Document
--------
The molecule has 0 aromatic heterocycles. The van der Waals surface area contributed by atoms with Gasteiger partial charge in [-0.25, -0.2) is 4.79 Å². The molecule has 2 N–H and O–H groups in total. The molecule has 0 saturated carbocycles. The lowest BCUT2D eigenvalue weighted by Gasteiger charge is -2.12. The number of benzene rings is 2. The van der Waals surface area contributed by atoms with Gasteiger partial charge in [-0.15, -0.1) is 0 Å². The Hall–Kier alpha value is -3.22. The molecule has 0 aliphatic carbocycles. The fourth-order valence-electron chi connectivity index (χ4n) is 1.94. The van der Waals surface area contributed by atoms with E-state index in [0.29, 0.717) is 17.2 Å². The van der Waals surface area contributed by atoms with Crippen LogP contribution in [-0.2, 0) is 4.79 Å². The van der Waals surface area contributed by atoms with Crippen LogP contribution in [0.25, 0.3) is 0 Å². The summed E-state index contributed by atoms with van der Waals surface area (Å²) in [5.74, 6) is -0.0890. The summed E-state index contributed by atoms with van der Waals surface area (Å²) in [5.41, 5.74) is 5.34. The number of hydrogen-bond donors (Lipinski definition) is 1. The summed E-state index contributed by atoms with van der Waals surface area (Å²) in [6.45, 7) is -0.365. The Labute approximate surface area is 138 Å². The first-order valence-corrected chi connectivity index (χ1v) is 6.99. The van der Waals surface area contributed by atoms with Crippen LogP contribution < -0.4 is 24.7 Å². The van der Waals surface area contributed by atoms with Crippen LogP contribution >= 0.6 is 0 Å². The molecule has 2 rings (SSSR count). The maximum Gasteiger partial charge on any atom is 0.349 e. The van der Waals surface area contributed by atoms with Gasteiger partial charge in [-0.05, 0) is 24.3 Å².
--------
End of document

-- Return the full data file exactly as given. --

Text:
The molecule has 0 aromatic heterocycles. The van der Waals surface area contributed by atoms with Gasteiger partial charge in [-0.25, -0.2) is 4.79 Å². The molecule has 2 N–H and O–H groups in total. The molecule has 0 saturated carbocycles. The lowest BCUT2D eigenvalue weighted by Gasteiger charge is -2.12. The number of benzene rings is 2. The van der Waals surface area contributed by atoms with Gasteiger partial charge in [-0.15, -0.1) is 0 Å². The Hall–Kier alpha value is -3.22. The molecule has 0 aliphatic carbocycles. The fourth-order valence-electron chi connectivity index (χ4n) is 1.94. The van der Waals surface area contributed by atoms with E-state index in [0.29, 0.717) is 17.2 Å². The van der Waals surface area contributed by atoms with Crippen LogP contribution in [-0.2, 0) is 4.79 Å². The van der Waals surface area contributed by atoms with Crippen LogP contribution in [0.25, 0.3) is 0 Å². The summed E-state index contributed by atoms with van der Waals surface area (Å²) in [5.74, 6) is -0.0890. The summed E-state index contributed by atoms with van der Waals surface area (Å²) in [5.41, 5.74) is 5.34. The number of hydrogen-bond donors (Lipinski definition) is 1. The summed E-state index contributed by atoms with van der Waals surface area (Å²) in [6.45, 7) is -0.365. The Labute approximate surface area is 138 Å². The first-order valence-corrected chi connectivity index (χ1v) is 6.99. The van der Waals surface area contributed by atoms with Crippen LogP contribution < -0.4 is 24.7 Å². The van der Waals surface area contributed by atoms with Crippen LogP contribution >= 0.6 is 0 Å². The molecule has 2 rings (SSSR count). The maximum Gasteiger partial charge on any atom is 0.349 e. The van der Waals surface area contributed by atoms with Gasteiger partial charge in [-0.05, 0) is 24.3 Å².